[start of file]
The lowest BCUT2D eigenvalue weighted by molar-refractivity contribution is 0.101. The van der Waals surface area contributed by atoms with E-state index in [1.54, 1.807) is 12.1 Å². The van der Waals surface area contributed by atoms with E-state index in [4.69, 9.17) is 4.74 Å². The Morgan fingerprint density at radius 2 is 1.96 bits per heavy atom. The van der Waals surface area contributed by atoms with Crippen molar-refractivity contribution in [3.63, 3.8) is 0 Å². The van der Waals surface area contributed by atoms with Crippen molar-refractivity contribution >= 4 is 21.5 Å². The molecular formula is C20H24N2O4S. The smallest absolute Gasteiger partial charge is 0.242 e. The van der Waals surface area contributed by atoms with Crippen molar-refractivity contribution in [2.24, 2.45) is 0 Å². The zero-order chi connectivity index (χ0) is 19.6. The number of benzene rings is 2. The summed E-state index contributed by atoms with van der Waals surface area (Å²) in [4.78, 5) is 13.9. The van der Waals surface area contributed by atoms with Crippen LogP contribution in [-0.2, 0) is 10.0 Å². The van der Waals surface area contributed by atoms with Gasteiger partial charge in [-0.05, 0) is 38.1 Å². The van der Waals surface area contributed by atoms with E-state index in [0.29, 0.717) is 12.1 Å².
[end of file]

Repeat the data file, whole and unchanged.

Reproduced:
The lowest BCUT2D eigenvalue weighted by molar-refractivity contribution is 0.101. The van der Waals surface area contributed by atoms with E-state index in [1.54, 1.807) is 12.1 Å². The van der Waals surface area contributed by atoms with E-state index in [4.69, 9.17) is 4.74 Å². The Morgan fingerprint density at radius 2 is 1.96 bits per heavy atom. The van der Waals surface area contributed by atoms with Crippen molar-refractivity contribution in [3.63, 3.8) is 0 Å². The van der Waals surface area contributed by atoms with Crippen molar-refractivity contribution >= 4 is 21.5 Å². The molecular formula is C20H24N2O4S. The smallest absolute Gasteiger partial charge is 0.242 e. The van der Waals surface area contributed by atoms with Crippen molar-refractivity contribution in [2.24, 2.45) is 0 Å². The zero-order chi connectivity index (χ0) is 19.6. The number of benzene rings is 2. The summed E-state index contributed by atoms with van der Waals surface area (Å²) in [4.78, 5) is 13.9. The van der Waals surface area contributed by atoms with Crippen LogP contribution in [-0.2, 0) is 10.0 Å². The van der Waals surface area contributed by atoms with Gasteiger partial charge in [-0.05, 0) is 38.1 Å². The van der Waals surface area contributed by atoms with E-state index in [0.29, 0.717) is 12.1 Å².